A study looking at ways to diagnose lung cancer earlier (Study 1a)

Cancer type:

Lung cancer





This study is looking at ways of working out who may be at higher risk of getting lung cancer. The study is supported by Cancer Research UK.

We know that smoking plays a big part in causing lung diseases. But it is not fully understood why some people who smoke get lung cancer and others do not.

Differences in our genes may affect how cells in the airways react to substances in cigarette smoke. In this study, researchers will look at cells from the airways of people who are due to have a test called a bronchoscopy to get a better understanding of these differences. This may help to predict who could be at greater risk of lung cancer.

The study team also want to see if blood cells, and cells lining the nose and mouth, react to cigarette smoke in the same way as cells in the airways. If they do, it may be possible to develop new ways of testing to see who is at higher risk of lung cancer.

You will not get any direct benefit from taking part in this study. But the researchers hope the results can be used to help people in the future.

Who can enter

You may be able to join this study if you

  • Are going to have a test called a bronchoscopy during which your doctor will look at the inside of your airways and take a sample of tissue (a biopsy)
  • Are a smoker, an ex-smoker, or have never smoked
  • Are at least 18 years old

You cannot join the study if you

  • Have had lung cancer in the past
  • Have had a cancer of your upper airways such as laryngeal Open a glossary item, mouth and oropharyngeal Open a glossary item or nasopharyngeal cancer
  • Have (or your doctors think you may have) a tumour in the airways in both lungs
  • Are known to be at high risk of bleeding for any reason

Trial design

This study will recruit people who are having a bronchoscopy because they have (or may have) non small cell lung cancer. The study team want to recruit 100 people who are diagnosed with lung cancer. They also want to recruit 100 people who have a bronchoscopy because their doctor suspects they may have lung cancer, but tests show they do not.

If you agree to take part in the study, some extra samples will be taken from your lung during the bronchoscopy. The researchers will take an extra blood sample. They will also take 4 samples from just inside your nose, and a sample from each side of your mouth. They use a small plastic instrument called a curette to gently remove some of the cells from the lining of each side of your nose. They use a small brush to gently take some cells from inside your cheeks.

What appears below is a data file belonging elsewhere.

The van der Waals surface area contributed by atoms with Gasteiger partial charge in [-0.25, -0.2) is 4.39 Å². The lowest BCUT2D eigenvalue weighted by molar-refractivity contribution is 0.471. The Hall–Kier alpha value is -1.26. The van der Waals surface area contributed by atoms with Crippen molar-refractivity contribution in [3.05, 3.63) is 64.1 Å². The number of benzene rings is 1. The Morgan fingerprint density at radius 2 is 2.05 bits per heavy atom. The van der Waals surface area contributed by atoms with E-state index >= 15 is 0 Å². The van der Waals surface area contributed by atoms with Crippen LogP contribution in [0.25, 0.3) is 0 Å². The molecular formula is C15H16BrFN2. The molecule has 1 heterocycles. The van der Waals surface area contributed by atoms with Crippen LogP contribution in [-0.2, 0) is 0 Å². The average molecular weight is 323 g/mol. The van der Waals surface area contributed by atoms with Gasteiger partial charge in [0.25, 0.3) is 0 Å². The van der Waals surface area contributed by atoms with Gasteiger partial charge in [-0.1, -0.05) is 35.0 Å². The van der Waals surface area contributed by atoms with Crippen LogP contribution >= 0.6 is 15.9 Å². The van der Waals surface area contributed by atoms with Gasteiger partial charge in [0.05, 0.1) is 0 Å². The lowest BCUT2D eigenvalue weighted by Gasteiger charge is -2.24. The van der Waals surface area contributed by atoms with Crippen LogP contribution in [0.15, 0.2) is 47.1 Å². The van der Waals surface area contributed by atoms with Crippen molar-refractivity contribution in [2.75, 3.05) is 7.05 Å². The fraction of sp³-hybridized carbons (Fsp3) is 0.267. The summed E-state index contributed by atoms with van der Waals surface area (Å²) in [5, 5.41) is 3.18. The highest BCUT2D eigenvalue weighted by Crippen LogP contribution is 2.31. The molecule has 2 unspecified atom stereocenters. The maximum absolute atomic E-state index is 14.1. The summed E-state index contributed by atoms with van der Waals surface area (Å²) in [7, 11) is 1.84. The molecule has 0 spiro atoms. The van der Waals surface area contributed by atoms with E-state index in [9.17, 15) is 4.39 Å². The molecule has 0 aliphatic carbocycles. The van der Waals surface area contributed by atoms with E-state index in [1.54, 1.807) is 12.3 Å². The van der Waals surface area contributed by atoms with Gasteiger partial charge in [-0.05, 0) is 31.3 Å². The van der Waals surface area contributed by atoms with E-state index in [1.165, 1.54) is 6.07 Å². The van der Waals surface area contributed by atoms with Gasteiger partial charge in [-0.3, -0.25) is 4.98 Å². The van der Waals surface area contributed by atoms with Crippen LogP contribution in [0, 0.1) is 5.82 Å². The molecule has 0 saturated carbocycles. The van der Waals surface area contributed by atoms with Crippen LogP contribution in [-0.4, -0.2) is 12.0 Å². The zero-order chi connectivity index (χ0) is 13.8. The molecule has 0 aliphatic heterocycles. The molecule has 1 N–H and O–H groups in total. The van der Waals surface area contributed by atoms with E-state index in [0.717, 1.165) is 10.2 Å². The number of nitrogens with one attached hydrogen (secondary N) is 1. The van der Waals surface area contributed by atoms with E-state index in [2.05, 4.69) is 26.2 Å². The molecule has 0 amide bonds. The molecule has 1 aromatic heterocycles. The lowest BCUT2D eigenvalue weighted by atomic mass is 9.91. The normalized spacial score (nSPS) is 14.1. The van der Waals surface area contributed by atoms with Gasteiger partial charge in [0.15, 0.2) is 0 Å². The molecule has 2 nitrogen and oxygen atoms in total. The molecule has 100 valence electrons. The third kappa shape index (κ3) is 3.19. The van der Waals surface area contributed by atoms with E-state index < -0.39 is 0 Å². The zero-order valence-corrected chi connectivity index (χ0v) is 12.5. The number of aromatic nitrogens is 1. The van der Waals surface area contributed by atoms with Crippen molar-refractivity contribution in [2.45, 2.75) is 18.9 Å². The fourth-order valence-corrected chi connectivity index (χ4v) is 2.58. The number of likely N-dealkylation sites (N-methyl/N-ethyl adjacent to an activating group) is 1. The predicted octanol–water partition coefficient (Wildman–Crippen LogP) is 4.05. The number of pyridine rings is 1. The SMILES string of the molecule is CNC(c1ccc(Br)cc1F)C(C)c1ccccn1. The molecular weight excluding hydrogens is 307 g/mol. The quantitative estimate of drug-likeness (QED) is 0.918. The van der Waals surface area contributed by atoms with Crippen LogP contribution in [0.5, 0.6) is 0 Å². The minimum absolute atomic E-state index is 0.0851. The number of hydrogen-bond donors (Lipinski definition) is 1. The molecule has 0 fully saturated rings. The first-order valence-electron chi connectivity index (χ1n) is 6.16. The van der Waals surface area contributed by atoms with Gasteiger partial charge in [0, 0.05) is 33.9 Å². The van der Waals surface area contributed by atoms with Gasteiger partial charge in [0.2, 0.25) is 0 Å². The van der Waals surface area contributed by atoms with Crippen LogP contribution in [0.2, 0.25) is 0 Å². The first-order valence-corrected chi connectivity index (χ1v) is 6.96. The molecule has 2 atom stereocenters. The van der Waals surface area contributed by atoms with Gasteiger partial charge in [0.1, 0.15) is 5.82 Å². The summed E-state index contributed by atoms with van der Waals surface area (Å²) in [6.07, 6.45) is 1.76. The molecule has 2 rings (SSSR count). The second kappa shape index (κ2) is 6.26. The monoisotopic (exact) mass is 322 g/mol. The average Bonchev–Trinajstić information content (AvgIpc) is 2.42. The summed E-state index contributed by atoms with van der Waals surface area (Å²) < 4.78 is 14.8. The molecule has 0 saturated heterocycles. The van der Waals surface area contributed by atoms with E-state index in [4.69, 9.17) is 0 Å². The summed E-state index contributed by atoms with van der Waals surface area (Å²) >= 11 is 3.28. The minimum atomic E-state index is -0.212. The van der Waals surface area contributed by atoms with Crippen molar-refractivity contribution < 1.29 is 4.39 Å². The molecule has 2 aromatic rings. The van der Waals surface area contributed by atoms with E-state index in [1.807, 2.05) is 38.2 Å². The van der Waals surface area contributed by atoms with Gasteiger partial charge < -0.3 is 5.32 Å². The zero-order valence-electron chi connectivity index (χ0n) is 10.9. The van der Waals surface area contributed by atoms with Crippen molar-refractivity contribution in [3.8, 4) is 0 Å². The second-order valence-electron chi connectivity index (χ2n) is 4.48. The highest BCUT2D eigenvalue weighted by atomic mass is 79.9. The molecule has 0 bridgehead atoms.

As well as collecting the samples, the study team will ask you some questions about your past medical history, your smoking history and whether you or any close relatives have ever had cancer or lung disease.

Hospital visits

All the samples and information the researchers need for this study are taken on the day you have your bronchoscopy, so there are no extra hospital visits.

Taking the extra samples of lung tissue will add 2 to 3 minutes to the length of time your bronchoscopy takes. Taking the samples of cells from inside your nose takes 2 to 3 minutes. Taking the samples from your mouth only takes about a minute. Answering the questions shouldn’t take longer than 20 minutes.

Side effects

It is unlikely that the extra few minutes added to the time it takes to do your bronchoscopy will cause you any problems. But if the doctor doing the test thinks that taking extra samples would cause you any harm, they will not collect them.

Taking the samples from your nose can be slightly uncomfortable.

Before you have your bronchoscopy, you have a small plastic tube put into a vein to give you a drug to make you sleepy (a sedative Open a glossary item). The study team will try to take the blood sample from this tube. But if they need to take the blood sample separately, you may have some pain or discomfort and a small bruise.



Recruitment start:

Recruitment end:

How to join a clinical trial

Please note: In order to join a trial you will need to discuss it with your doctor, unless otherwise specified.

Please note - unless we state otherwise in the summary, you need to talk to your doctor about joining a trial.

Chief Investigator

Dr Robert Rintoul

Supported by

Cancer Research UK Cambridge Institute
NIHR Clinical Research Network: Cancer
Papworth Hospital NHS Foundation Trust

Questions about cancer? Contact our information nurses

Freephone 0808 800 4040

Last review date

CRUK internal database number:


Please note - unless we state otherwise in the summary, you need to talk to your doctor about joining a trial.

Charlie took part in a trial to try new treatments

A picture of Charlie

“I think it’s really important that people keep signing up to these type of trials to push research forward.”

Last reviewed:

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